Christmas and chaos should not be paired together. Christmas is peace, love and celebration, and for my family and friends, Jesus' birth.
Webster defines chaos as "complete confusion and disorder, a state in which behavior and events are not controlled by anything."
Chaos is my world when we drag Christmas tree, lights, arrangements, dancing Santas, candles, and, yes, angels and the manger scene from the attic. Earlier this week, Lilly had three Hallmark animated snowmen and their dogs and penguins and a dancing Mr. and Mrs. Santa playing at the same time.
My husband was the first to cry "uncle." He couldn't take the noise. Elyssa was gritting her teeth, trying to be patient, and I just sat there thinking we should turn off the television and let Lilly play.
We had the yearly debate: ditch the fake tree and get a real tree, or spend less money and use the fake one for the umpteenth time. Frugality won, but I splurged on blue net lights for the bushes even though to my chagrin we have five other sets of net lights. Can one have too many outdoor lights?
Allen delegated hooking up the lights on the fake tree to Elyssa. I am the perfectionist when it comes to lights and ornaments. They must be placed just so. My grandmother's spirit is still alive in me. I was making just a few lighting suggestions when both husband and daughter said, "We thought you had to write." I was banished to my office/"no place else to put this stuff" room.
Yes, it's beginning to look a lot like Christmas. This week is crammed with too many activities, writing assignments, baking and cooking, Women of Wisdom's holiday marketplace, tablescapes and luncheon today, Holy Trinity Greek Orthodox Church's annual bake sale and bazaar, First Assembly of God luncheon, Disney ice show and putting up all the decorations we got down.
My husband tells me that I need to add a
word to my vocabulary -- "no." But, who can say no at Christmas? Not me, I might miss something.
Since three awesome cookbooks crossed my desk, gift-giving for my foodie friends is easier. If readers have professional or home chefs or food aficionados on their list, these books are good ideas.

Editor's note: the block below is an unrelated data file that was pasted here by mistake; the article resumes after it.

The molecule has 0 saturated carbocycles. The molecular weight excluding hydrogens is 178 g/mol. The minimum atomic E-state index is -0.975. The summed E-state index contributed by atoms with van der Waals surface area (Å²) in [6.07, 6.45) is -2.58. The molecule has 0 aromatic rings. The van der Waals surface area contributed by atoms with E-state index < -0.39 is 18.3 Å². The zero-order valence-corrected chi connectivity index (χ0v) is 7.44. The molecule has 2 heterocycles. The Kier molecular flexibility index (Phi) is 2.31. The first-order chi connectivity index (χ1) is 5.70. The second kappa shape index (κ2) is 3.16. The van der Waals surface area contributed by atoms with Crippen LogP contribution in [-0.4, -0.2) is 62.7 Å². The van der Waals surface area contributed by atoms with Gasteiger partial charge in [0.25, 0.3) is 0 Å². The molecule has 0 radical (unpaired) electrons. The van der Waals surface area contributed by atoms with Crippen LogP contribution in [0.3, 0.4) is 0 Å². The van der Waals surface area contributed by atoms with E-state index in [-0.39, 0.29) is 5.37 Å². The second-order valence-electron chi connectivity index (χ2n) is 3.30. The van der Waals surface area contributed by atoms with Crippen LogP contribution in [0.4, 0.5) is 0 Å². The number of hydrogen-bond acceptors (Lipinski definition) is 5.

Foodie friend Vivian Jensen suggested two of the books, "Smart Eating Made Simple" and "Bread Matters." Due to space limitations, I will review "Bread Matters" in the Dec. 17 column.
The third is a Coast cookbook "Zonta Cookz" by the Zonta Club of Pascagoula Area in Mississippi.
This Coast cookbook is a good reflection of the foods we love. Another plus is recipes from Coast restaurants past and present. Cookbook chairman and president-elect Wanda Born shares the now-shuttered Jocelyn's Southern caviar salsa, and member Lynda Howell, LaFont Inn's seafood casserole. There are others, and, of course, there are old-time family recipes handed down through the generations.
The hard-cover, ring-binder-type book is easy to use. I loved browsing through these pages, imagining the hard work behind this book, which is divided into eight categories. I love the eighth category called "This and That" that includes recipes from bug spray and mosquito traps to marinades, pepper jelly and seasoning mixes.
This book, which sells for $15, works for the professional chef or the novice cook. All proceeds benefit Zonta Clubs' community projects and scholarships. Books are available by mail for $5 extra for shipping to Zonta Club of Pascagoula Area, P.O. Box 1842, Pascagoula, MS. 39558-1842, by contacting Zonta Club at 228-497-9533.
Here are a couple of recipes that many longtime Coastians may remember. Both would work well for a Christmas buffet or party.
LAFONT INN SEAFOOD CASSEROLE
1 pound crabmeat
1/2 cup bell pepper, finely chopped
1 pound shrimp, cooked, shelled and deveined
1/2 teaspoon salt
1 cup sour cream
1 tablespoon Worcestershire sauce
1/4 cup onion, finely chopped
2 cups bread crumbs
1 cup celery, finely chopped
1/2 cup melted butter
JOCELYN'S SOUTHERN CAVIAR SALSA
5 green onions, chopped
2 cans Ro-Tel tomatoes
1 (15-ounce) can Allens field peas with snaps, rinsed and drained
2 (10-ounce) cans white shoepeg corn, drained
1 (15-ounce) can diced tomatoes